Poor performance, discomfort at work, strap defense, lack of hind leg involvement, shortened gait, gallop disunion, stiffness, discomfort when fitting...back pain in athletic horses often has non-specific, but nevertheless disabling, symptoms.
The horse’s back not only provides support for the rider’s saddle, but it is also the axis of strength transmission during locomotion/movement. Its integrity is essential to the horse’s ability to exercise. Depending on the type of exercise, the constraints applied are different and so are the pathologies associated with them. Jumping horses, dressage horses, gallopers, trotters, and driving horses all have varying risk rates for developing back pain. Among these disciplines, jumping is probably the most demanding one for the horse’s back.
The horse’s back is part of the axial skeleton, itself composed of vertebrae and joints, around which muscles and ligaments are organized. Dynamically, the spine is capable of a lot of flexion, extension, lateroflexion, and torsion; therefore it is not a rigid axis between the front and the back.
During extreme effort, on intense and poorly managed horses, or horses with bad conformation, certain lesions of these differents structures can appear. Muscular, ligamentous, vertebral, and intervertebral lesions are common. More rarely, we can also see vertebrae fractures. In response to these lesions, adjacent muscles adapt to the spine’s sick state and movement wideness diminishes. The horse has a blocked back.
In order to pinpoint the origin of the change in behavior and in locomotion of a horse with back pain, the clinician must pay special attention to the owner’s complaints. A static examination of the horse must be performed to assess the back’s conformation (straight, swayed, vaulted, amyotrophic) and the possible standing defaults. Palpation and pressure must be applied to assess wounds, induration, and hot or painful spots. Particular caution must be taken because these tests elicit different responses from one horse to another due to differences in sensitivity. Nevertheless, they must be performed on an active horse.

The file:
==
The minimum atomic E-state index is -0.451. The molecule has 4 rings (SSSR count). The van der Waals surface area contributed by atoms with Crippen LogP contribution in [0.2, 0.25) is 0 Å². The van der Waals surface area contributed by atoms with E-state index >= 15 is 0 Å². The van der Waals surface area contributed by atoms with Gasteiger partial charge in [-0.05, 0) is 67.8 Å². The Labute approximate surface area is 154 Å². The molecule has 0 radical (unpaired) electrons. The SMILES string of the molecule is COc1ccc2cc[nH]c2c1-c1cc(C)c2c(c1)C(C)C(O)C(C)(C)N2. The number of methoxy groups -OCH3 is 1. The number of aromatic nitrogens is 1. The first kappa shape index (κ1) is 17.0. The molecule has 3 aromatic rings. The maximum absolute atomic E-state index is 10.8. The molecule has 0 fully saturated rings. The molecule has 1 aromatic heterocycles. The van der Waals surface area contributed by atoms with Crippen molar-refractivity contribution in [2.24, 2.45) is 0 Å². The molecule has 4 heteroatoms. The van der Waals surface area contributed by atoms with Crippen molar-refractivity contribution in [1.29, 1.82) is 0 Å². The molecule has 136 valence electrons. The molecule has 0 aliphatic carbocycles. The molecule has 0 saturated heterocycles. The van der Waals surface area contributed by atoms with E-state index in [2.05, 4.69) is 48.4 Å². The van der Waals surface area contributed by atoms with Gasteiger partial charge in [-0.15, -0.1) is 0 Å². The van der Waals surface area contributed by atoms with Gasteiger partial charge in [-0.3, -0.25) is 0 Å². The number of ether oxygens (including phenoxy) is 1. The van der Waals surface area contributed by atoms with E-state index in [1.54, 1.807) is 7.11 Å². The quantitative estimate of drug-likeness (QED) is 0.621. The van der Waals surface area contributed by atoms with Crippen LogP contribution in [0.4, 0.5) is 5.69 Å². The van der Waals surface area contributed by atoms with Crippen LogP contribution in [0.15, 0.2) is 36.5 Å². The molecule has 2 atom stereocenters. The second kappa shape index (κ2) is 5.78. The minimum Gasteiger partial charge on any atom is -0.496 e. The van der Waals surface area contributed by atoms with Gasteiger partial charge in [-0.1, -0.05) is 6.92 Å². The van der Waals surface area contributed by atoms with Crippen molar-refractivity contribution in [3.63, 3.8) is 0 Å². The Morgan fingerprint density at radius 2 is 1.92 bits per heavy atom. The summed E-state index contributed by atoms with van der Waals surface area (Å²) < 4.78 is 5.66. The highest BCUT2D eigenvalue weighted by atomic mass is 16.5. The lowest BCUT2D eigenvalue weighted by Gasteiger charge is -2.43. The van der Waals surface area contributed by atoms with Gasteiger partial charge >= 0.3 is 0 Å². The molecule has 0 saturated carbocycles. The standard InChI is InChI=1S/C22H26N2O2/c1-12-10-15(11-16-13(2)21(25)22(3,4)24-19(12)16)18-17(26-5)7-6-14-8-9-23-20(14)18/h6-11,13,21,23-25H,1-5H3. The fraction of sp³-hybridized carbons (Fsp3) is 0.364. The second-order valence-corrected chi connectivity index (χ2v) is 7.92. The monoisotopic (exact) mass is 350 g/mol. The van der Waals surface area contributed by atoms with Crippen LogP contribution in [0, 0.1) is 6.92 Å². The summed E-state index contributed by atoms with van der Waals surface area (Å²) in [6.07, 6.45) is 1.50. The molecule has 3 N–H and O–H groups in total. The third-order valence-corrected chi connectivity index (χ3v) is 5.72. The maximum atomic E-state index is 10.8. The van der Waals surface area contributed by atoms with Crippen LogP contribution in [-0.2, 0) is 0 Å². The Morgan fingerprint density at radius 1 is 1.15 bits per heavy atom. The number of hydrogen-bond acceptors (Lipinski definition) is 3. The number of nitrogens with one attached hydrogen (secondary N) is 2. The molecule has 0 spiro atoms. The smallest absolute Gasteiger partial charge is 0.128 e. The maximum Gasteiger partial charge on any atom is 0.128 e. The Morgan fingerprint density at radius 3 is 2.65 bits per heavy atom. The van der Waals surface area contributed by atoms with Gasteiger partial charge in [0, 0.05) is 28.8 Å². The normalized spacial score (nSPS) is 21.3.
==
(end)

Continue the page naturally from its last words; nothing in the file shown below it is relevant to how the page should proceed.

Next is the dynamic exam. Step back, walk, trot, and gallop, in a straight line or a circle, on soft or hard ground, with or without the saddle or the rider.
The different steps of the examination reveal important details that allow a complete evaluation of the locomotion of the horse. Shortened gait, engaging default of a hind limb, dissociation when galloping, and lack of pelvic movement are signs indicating a possible back pathology in the horse.
With clinical suspicion established, imaging exams can be performed to allow for a more precise diagnosis. Most of the exams can be performed in the field as they are at a clinic. Thoracic and lumbar vertebrae radiographs allow the detection of bone abnormalities: conflicts, osteoarthrosis or, more rarely, spondylosis or fractures. Radiographs are helpful but limited due to the horse’s massive body. Therefore, imaging of certain parts, such as the sacrum, the pelvis, or the ventral part of the lumbar vertebras, are hard to obtain and require other exams. Transcutaneous ultrasounds of the back enable visualisation of muscular and ligamentous lesions, as well as more precise information on the vertebral arthrosis process, especially in the lumbar area. Transrectal ultrasounds allow assessment of sacroiliac joints, very mobilized in sport horses, the internal face of the pelvis, the sacrum, and several intervertebral discs. A bone scan is also a very good exam to highlight inflammative and bone remodeling areas, which can be very useful in non-specific cases.